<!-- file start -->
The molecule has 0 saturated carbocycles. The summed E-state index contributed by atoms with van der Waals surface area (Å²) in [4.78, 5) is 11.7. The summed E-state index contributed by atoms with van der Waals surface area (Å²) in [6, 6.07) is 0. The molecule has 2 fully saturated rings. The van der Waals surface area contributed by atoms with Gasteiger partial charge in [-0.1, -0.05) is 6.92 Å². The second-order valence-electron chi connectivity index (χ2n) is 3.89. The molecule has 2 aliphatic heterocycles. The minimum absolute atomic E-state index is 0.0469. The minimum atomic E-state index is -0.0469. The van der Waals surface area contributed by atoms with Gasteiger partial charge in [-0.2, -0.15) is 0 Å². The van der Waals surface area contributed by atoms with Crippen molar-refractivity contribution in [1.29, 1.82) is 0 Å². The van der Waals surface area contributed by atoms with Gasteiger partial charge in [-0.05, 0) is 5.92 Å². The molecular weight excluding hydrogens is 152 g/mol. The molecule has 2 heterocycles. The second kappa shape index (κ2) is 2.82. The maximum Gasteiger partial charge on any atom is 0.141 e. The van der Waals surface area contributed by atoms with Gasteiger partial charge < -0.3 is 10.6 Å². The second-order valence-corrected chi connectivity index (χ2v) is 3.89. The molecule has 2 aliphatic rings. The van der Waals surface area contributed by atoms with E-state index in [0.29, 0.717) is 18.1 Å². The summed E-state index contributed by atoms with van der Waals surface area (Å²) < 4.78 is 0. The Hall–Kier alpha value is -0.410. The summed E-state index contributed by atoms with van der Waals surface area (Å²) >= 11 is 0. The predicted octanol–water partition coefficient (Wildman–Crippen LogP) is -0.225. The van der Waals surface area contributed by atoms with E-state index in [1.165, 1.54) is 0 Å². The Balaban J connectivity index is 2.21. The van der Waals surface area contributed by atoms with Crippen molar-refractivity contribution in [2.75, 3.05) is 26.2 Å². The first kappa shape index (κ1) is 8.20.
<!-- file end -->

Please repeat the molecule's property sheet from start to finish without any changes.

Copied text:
The molecule has 0 saturated carbocycles. The summed E-state index contributed by atoms with van der Waals surface area (Å²) in [4.78, 5) is 11.7. The summed E-state index contributed by atoms with van der Waals surface area (Å²) in [6, 6.07) is 0. The molecule has 2 fully saturated rings. The van der Waals surface area contributed by atoms with Gasteiger partial charge in [-0.1, -0.05) is 6.92 Å². The second-order valence-electron chi connectivity index (χ2n) is 3.89. The molecule has 2 aliphatic heterocycles. The minimum absolute atomic E-state index is 0.0469. The minimum atomic E-state index is -0.0469. The van der Waals surface area contributed by atoms with Gasteiger partial charge in [-0.2, -0.15) is 0 Å². The van der Waals surface area contributed by atoms with Crippen molar-refractivity contribution in [1.29, 1.82) is 0 Å². The van der Waals surface area contributed by atoms with Gasteiger partial charge in [-0.05, 0) is 5.92 Å². The molecular weight excluding hydrogens is 152 g/mol. The molecule has 2 heterocycles. The second kappa shape index (κ2) is 2.82. The maximum Gasteiger partial charge on any atom is 0.141 e. The van der Waals surface area contributed by atoms with Gasteiger partial charge < -0.3 is 10.6 Å². The second-order valence-corrected chi connectivity index (χ2v) is 3.89. The molecule has 2 aliphatic rings. The van der Waals surface area contributed by atoms with E-state index in [0.29, 0.717) is 18.1 Å². The summed E-state index contributed by atoms with van der Waals surface area (Å²) < 4.78 is 0. The Hall–Kier alpha value is -0.410. The summed E-state index contributed by atoms with van der Waals surface area (Å²) >= 11 is 0. The predicted octanol–water partition coefficient (Wildman–Crippen LogP) is -0.225. The van der Waals surface area contributed by atoms with E-state index in [1.165, 1.54) is 0 Å². The Balaban J connectivity index is 2.21. The van der Waals surface area contributed by atoms with Crippen molar-refractivity contribution in [2.75, 3.05) is 26.2 Å². The first kappa shape index (κ1) is 8.20.